The testimony of Borris Burk and Mrs. Savarese (narrated and quoted supra) discloses an intent between the parties to work together on the instant project; their consent was mutual. Borris Burk's testimony reveals that he was more than a money lender; Mrs. Savarese's testimony confirms this fact. The testimony reflects an intent to share the profits; Burk withheld an unitemized $500.00 from the discount of the note for himself and also withheld $1,000.00 for the payment of a debt Mrs. Savarese owed him. With respect to losses, Burk testified that he would bear any loss that might be incurred by those who entrusted him with their money; that he would satisfy any lien that might be placed on the property involved. Both Burk and Mrs. Savarese exercised control; Mrs. Savarese directed the physical work which was observed by Burk on at least one occasion, and Burk handled the financial arrangements to the point of intricate detail.

The law cited and quoted supra sets forth that the duties and responsibilities of joint adventurers and partners are similar. We conclude, therefore, that insofar as the additions to and the repair of the premises 2971 No. Dorgenois Street, New Orleans, Louisiana, are concerned, a contract of partnership or joint adventure existed between Borris Burk and Mary Savarese.[8] Any failure of consideration attributable to one of the parties is attributable to the other.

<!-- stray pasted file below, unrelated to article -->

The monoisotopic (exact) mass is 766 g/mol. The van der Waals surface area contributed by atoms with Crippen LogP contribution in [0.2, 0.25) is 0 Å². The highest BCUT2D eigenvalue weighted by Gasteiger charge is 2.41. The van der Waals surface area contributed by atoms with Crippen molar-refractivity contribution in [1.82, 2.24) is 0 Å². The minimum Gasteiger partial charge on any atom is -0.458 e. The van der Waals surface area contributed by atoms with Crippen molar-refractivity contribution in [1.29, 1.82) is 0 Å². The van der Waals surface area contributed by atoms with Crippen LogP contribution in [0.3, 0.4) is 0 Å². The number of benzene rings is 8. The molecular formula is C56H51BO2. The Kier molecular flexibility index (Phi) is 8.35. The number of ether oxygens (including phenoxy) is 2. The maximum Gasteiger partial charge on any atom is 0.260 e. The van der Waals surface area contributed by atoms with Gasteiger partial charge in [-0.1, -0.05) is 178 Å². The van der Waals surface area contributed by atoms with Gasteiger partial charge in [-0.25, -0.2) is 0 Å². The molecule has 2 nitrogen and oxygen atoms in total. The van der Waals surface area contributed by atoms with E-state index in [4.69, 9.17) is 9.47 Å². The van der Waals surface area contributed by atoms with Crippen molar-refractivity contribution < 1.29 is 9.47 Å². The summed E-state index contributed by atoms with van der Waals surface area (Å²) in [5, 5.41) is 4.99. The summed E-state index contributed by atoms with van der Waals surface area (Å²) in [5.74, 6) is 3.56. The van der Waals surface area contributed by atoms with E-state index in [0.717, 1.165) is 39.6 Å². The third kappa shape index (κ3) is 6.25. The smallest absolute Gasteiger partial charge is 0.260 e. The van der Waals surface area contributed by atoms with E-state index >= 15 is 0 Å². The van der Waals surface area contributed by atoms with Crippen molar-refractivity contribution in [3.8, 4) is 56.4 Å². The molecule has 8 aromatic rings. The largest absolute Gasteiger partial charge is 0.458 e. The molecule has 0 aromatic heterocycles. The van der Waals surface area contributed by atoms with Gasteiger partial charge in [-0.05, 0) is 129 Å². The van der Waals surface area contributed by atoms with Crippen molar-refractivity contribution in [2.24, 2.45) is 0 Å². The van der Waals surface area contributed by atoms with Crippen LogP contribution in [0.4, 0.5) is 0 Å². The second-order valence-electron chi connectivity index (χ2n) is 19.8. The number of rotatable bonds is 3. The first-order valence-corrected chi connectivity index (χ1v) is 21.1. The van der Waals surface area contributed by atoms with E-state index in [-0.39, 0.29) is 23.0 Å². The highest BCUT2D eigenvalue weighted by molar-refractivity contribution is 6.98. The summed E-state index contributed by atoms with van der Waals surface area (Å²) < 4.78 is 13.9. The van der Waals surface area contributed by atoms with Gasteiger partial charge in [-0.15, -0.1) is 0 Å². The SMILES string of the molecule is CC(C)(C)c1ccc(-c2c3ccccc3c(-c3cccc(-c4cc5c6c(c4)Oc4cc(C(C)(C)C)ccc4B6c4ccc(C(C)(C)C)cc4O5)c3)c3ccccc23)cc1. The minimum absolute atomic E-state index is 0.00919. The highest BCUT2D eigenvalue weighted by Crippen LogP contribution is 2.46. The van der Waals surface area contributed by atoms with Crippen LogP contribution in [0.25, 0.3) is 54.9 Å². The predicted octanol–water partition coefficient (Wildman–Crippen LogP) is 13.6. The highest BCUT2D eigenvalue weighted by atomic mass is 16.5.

The evidence of record definitely discloses a partial failure of consideration; the condition of the record makes the amount of such failure indeterminate.

D. R. Smart, a builder contractor, testified that the value of the work done was approximately $3,500.00.

J. A. Haase, Sr., President of Haase Construction Company, Inc., (appointed by the trial court to make findings with respect to the instant work) submitted the following first report:

"1.  My estimate of the costs
     of materials, subcontractors,
     and permit used in the
     job contracted for ---------     $4,759.00
"2.  Cost of labor on the job ---      3,236.00
                                      _________
                                      $7,995.00
"3.  About fifty (50%) percent